Four children survived 40 days in the wilds of the Amazon jungle before being rescued.
The four children — Lesly, 13, Soleiny, 9, Tien Noriel, 4, and Christine, 1 — were found thin but very much alive Friday after a rescue operation that took them more than 1,600 miles through dense forest.
Colombian special forces airlifted them to the capital, Bogotá, to jubilation across the country and news headlines around the world.
But the rescue – codenamed Operation Hope – raises many questions.
Gen. Pedro Sanchez, who led the search operation, told NBC’s “Today” show Monday that the children’s survival was down to a factor of three.
“First, the desire to sustain their lives. Second, they are tribal, so they are immune to many dangers in the forest,” he said. “Third, they know the forest.”
Here’s how four helpless children survived for so long in a situation that would be a challenge for most adults.
An accident survivor
The children were traveling with their mother from the Amazonian village of Araraguara to the city of San Jose del Guerrero when the single-engine Cessna plane crashed early May 1.
When the crash site was found 16 days later, rescuers found the bodies of three adults on board – but not the children.
Instead, rescuers found a baby bottle, a small abandoned pair of shoes and some footprints leading away from the rubble.
The children’s maternal grandfather, Narciso Mukuduy, said in a video released by Colombia’s Defense Ministry on Monday that older sibling Leslie found her footing and pulled the younger Christine from the rubble.
Manuel Ranoc, the father of the two youngest children, told a news conference Sunday that Leslie, 13, had been alive for about four days after the accident and that her mother had left the children to fend for themselves.
He added that the children will tell their story when they are ready.
Rescuers searching the wreckage also found fruit from the plane and remnants of cassava flour, a staple food in the Farina – Amazon region.
As the fruit and tapioca ran out, the children ate the seeds, the family said.
The children are members of the indigenous Huitoto group and are well versed in the lore of the jungle from an early age. Everyone involved in the case agrees: this is what saved them in the end.
“Finding enough high-quality food in a remote part of the Colombian Amazon, building shelters and staying out of harm’s way for 40 days and nights would be a challenge for most adult Westerners … never mind three children under 12 carrying an 11-month-old baby,” said England. said Carlos Perez of the University of East Anglia, an Amazonian biodiversity expert who grew up in the Amazonian city of Belem in Brazil.
“About 100 years ago, that body of knowledge was very robust, but there was no plane crashing in the jungle; 100 years in the future, there might be more efficient planes, but very little of that knowledge.” he added.
Sanchez, who led the search operation, agreed. The children’s background is that they know “how to live in the jungle, how to eat, how to drink, how to protect from the hostile jungle and how to protect from the rain, because it rains only 16 hours a day.”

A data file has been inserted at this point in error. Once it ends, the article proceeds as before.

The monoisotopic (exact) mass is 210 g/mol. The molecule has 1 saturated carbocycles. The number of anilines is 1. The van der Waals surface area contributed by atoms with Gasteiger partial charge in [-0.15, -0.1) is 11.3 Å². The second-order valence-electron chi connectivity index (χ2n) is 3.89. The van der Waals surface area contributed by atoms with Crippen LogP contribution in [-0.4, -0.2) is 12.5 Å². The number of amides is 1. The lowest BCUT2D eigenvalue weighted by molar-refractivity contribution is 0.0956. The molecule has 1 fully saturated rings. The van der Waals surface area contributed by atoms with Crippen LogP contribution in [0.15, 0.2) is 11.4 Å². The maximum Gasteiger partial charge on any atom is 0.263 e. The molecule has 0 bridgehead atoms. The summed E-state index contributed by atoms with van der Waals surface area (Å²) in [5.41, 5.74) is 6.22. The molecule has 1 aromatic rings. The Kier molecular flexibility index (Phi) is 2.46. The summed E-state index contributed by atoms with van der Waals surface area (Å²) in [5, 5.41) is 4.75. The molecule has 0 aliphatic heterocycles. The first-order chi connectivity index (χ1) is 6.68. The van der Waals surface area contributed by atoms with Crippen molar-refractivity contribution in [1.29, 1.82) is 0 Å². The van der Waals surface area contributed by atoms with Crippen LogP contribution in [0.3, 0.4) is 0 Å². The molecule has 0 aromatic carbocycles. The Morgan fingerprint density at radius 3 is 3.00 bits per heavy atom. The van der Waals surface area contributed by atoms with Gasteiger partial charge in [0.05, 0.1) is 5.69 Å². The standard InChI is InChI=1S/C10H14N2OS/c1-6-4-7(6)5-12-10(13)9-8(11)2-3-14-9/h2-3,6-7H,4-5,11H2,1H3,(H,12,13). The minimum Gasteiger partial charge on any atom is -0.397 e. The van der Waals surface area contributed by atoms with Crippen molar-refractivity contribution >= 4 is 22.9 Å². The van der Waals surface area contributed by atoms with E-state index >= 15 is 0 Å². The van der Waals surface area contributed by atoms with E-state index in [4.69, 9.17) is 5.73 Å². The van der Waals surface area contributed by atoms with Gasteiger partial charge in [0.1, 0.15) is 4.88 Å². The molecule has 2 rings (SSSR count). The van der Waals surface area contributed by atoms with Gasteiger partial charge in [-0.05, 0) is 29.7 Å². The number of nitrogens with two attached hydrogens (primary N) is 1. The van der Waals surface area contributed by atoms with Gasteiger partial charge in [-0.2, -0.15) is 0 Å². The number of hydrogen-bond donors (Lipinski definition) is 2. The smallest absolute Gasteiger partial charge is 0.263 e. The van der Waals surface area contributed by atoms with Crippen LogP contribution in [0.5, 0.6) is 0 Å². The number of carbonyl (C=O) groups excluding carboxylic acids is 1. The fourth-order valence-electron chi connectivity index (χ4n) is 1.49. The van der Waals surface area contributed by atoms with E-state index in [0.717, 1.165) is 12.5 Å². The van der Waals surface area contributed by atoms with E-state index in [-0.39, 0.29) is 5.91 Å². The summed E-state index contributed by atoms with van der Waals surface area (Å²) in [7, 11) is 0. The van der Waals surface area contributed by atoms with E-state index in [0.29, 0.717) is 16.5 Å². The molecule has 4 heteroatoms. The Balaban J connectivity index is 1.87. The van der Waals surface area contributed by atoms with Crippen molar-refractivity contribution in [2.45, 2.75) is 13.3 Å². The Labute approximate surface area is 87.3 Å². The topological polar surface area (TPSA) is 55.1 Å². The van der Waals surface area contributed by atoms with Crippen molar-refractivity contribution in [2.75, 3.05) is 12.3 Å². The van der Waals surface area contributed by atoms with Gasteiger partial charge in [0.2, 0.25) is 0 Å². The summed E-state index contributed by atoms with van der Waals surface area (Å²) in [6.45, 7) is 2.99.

The children had some luck on their side: the fruit was plentiful, an official told reporters, because “the forest was in harvest.”
How were they discovered?
A massive rescue operation that gripped the country managed to find the children, but President Gustavo Pedro drew fire last month when he mistakenly announced they had been found on Twitter.
The Colombian military and indigenous monitors — two groups not always on the best terms — essentially agreed to work together.
About 150 soldiers and dogs were flown to the area along with dozens of indigenous volunteers.
“The work between the armed forces and the indigenous communities – who know the forest better than us – the work was successful,” Pedro said on Saturday.
Soldiers dropped boxes of food from helicopters into the jungle, hoping it would help the children survive. Airplanes flying over the area dropped flares to aid search crews on the ground at night, and rescuers used loudspeakers to blast a recorded message the children’s grandmother had told them to stay put.
According to Sanchez, the children were found about 3 miles from the crash site in a small clearing in Colombia’s Caqueta province.
Rescuers came within about 70 to 170 feet of the children twice during the search.
“The boys were already very weak,” Sanchez said. “Surely their strength was only sufficient to breathe or reach a small fruit or drink a drop of water in the forest.”
The forest was so dense that there was nowhere for the rescue helicopter to land, and the children had to be pulled out one by one with a rope.
The search is still on for a missing special forces dog, a Belgian shepherd named Wilson, who found the children but was separated from the main search team. The children’s grandfather said the dog was kept with the children and “became their faithful friend” before disappearing into the forest.
How are you now?
Considering the children’s distress, they are in remarkably good shape.
Astrid Cáceres, director general of the Colombian Family Welfare Association, told reporters: “They talk a little and are weak … they don’t talk as much as we would like. So let’s give them some time.”
Defense Minister Iván Velázquez told reporters on Saturday that the children are still very weak, unable to eat food and still being hydrated. Otherwise, “the condition of the children is acceptable,” he added.
They are expected to stay in the hospital for at least two weeks.
Fidencio Valencia, an uncle of one of the children, told Colombian media: “They have painted. Sometimes they need to let off steam.
According to a rescuer, Leslie’s first words after being found were: “I’m hungry.” One of the boys was quoted by local media as saying: “My mother is dead.”